Kenyan farmer, Zack Matere, searches the web for useful agricultural information, then posts it on notice boards around his community helping other producers to improve their crops.
Zack Matere is not your average farmer. Having studied for a diploma in business administration at Eldoret Polytechnic in Kenya, he ventured into white collar jobs, which he quickly abandoned to concentrate on what many people his age regarded as a poor man’s job: farming.
He started farming vegetables, and first encountered ICTs when a strange disease attacked his potatoes. Not even the agricultural officer could diagnose the cause. Zack’s farm is in Segereya village, near Eldoret, a long way from Kenya’s capital, Nairobi. He had learned a little about computers and the internet at college, so Zack cycled 10 km from his home to the nearest internet café. He opened the Google search engine and typed ‘potato diseases.’
He found that ants had attacked his potatoes, and also found a cheap and environmentally friendly cure: spraying wood ash. Amazed by the results, Zack returned to the internet café and, after a few clicks, he was able to find a buyer for his potatoes.
Zack invested in a 3G-enabled phone that he could use to look for information online from the comfort of his home. Zack is lucky, he is internet literate, but thousands of farmers in his area do not even know how to use cell phones. Zack has therefore become the bridge between these farmers and the internet. Zack pays 50 Kenyan shillings (0.50 euro) everyday to access the internet from his phone, an amount that is beyond the reach of his fellow farmers.
Zack has tried to bring these farmers the information that they so desperately need. The initial challenge was to identify the most effective and inexpensive platform to reach and interact with a community of 10,000 people within a radius of 50 km. He came up with the idea for the network of notice boards, an initiative he calls Leo Pamoja, Swahili for ‘together today’.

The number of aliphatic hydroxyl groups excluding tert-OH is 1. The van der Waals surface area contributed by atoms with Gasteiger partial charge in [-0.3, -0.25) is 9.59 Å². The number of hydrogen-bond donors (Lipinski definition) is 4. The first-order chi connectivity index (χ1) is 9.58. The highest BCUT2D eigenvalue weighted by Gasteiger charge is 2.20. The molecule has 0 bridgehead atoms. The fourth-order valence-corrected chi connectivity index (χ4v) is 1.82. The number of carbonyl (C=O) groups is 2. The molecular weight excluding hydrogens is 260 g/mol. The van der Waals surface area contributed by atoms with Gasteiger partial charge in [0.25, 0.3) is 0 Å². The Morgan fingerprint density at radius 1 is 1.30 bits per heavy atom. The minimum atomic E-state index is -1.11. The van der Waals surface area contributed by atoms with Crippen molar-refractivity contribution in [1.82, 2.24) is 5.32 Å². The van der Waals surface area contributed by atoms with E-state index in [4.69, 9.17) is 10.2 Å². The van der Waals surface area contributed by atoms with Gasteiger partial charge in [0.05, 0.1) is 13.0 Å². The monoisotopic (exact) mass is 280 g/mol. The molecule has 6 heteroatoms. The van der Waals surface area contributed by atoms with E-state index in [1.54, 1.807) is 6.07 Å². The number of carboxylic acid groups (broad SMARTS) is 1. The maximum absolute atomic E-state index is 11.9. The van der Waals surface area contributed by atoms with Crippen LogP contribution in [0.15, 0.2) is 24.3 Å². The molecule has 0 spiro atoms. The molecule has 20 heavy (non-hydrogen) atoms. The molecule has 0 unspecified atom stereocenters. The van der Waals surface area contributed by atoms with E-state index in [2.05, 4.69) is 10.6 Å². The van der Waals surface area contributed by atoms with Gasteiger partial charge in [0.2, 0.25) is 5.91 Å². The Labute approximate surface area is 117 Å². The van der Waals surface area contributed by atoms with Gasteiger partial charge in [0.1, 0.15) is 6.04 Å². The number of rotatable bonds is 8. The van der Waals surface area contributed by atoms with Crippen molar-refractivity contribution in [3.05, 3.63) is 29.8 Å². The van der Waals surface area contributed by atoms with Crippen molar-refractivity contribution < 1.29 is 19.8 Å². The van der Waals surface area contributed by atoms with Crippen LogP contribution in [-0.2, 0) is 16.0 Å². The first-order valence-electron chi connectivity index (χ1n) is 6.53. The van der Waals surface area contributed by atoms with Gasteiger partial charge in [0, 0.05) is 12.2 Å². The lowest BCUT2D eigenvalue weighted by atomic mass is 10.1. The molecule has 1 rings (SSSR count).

Zack gets agricultural-related information, including details on how to make crops flourish, farming methods or market opportunities, and translates the message into the local language. He puts the message on paper, then hangs it up in public places, such as churches or the chief’s camp, frequented by many of the farmers. For example, Zack read on the internet that a cartel of potato buyers were buying potatoes from farmers using 130 kg bags instead of the usual 110 kg sacks but were not paying the farmers the correct price.
Zack has also used the camera on his phone to take pictures of people encroaching a nearby forest, which is one of the biggest water catchment areas in Kenya. Such encroachment could affect the water supply in the area. He posted pictures of the encroachers on Facebook, which has more than 1.5 million users in Kenya. Zack also talked to officials from the NGO, Forest Action Network, and presented them with the photographic evidence, prompting the organisation to build a fence round the water catchment area.
Elated by the impact that the use of ICTs had on the farmers and in conservation of the environment, Zack has now started a pilot fish-farming project, which has received funding from the Kenyan government as part of an economic stimulus programme to dig 100 fish ponds in each constituency. In Likuyani District, where Zack comes from, however, the new fish farmers have been grappling with problems such as algae feeding on the fingerlings in the pond.
Using a computer donated by an NGO, and linked to the internet via GPRS, farmers working on the project monitor satellite images of the constituency’s fishponds. The centre also doubles as a resource centre where farmers come to seek information on various aspects of fish farming.
Although agriculture makes up 30% of Kenya’s GDP, and employs 80% of Kenyans, mass media still only caters to a general audience. Farming issues are only aired when they are a matter of national interest when, for example, there is a sugar shortage or a new horticultural law has been introduced. Even if more time was allocated, not all the thousands of questions the farmers have can be addressed. This is where the internet is useful, where farmers can make enquiries into specific problems.
ICTs could revolutionise agriculture in Kenya if technological literacy is encouraged. Currently, around four million Kenyans know how to use internet. This number could increase rapidly since the government recently introduced the ambitious ‘digital villages’ plan to bring more internet cafes to rural areas. Embracing ICTs promises good returns for farmers, especially through increased market opportunities and more efficient business operations.